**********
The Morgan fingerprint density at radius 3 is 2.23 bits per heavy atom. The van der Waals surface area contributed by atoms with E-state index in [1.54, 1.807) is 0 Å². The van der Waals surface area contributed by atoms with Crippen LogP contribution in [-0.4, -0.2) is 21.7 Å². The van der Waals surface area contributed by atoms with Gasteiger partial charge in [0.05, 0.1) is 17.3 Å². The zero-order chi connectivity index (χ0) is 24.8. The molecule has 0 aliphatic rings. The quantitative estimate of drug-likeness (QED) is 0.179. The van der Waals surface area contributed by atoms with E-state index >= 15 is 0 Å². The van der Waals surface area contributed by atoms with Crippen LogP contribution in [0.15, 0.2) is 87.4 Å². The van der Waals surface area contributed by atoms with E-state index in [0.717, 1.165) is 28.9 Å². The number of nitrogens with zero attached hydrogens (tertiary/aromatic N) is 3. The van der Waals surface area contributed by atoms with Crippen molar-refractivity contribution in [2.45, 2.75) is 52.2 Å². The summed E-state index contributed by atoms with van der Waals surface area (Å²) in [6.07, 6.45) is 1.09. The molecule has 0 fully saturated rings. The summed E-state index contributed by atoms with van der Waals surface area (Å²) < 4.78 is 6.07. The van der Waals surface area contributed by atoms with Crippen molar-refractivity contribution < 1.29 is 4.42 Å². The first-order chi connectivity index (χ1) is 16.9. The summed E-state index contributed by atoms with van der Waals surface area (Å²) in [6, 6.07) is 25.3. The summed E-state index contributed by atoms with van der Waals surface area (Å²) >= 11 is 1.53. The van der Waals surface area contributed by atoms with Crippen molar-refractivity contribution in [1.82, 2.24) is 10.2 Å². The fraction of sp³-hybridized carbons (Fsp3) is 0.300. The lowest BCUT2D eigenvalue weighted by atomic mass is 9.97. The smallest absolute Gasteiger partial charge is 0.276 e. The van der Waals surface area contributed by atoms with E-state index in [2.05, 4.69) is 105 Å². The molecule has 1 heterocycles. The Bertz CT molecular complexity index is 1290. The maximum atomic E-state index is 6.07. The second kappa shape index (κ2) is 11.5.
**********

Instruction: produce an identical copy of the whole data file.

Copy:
The Morgan fingerprint density at radius 3 is 2.23 bits per heavy atom. The van der Waals surface area contributed by atoms with E-state index in [1.54, 1.807) is 0 Å². The van der Waals surface area contributed by atoms with Crippen LogP contribution in [-0.4, -0.2) is 21.7 Å². The van der Waals surface area contributed by atoms with Gasteiger partial charge in [0.05, 0.1) is 17.3 Å². The zero-order chi connectivity index (χ0) is 24.8. The molecule has 0 aliphatic rings. The quantitative estimate of drug-likeness (QED) is 0.179. The van der Waals surface area contributed by atoms with E-state index >= 15 is 0 Å². The van der Waals surface area contributed by atoms with Crippen LogP contribution in [0.15, 0.2) is 87.4 Å². The van der Waals surface area contributed by atoms with E-state index in [0.717, 1.165) is 28.9 Å². The number of nitrogens with zero attached hydrogens (tertiary/aromatic N) is 3. The van der Waals surface area contributed by atoms with Crippen molar-refractivity contribution in [2.45, 2.75) is 52.2 Å². The summed E-state index contributed by atoms with van der Waals surface area (Å²) in [6.07, 6.45) is 1.09. The molecule has 0 fully saturated rings. The summed E-state index contributed by atoms with van der Waals surface area (Å²) < 4.78 is 6.07. The van der Waals surface area contributed by atoms with Crippen molar-refractivity contribution < 1.29 is 4.42 Å². The first-order chi connectivity index (χ1) is 16.9. The summed E-state index contributed by atoms with van der Waals surface area (Å²) in [6, 6.07) is 25.3. The summed E-state index contributed by atoms with van der Waals surface area (Å²) >= 11 is 1.53. The van der Waals surface area contributed by atoms with Crippen molar-refractivity contribution in [1.82, 2.24) is 10.2 Å². The fraction of sp³-hybridized carbons (Fsp3) is 0.300. The lowest BCUT2D eigenvalue weighted by atomic mass is 9.97. The smallest absolute Gasteiger partial charge is 0.276 e. The van der Waals surface area contributed by atoms with E-state index in [2.05, 4.69) is 105 Å². The molecule has 1 heterocycles. The Bertz CT molecular complexity index is 1290. The maximum atomic E-state index is 6.07. The second kappa shape index (κ2) is 11.5.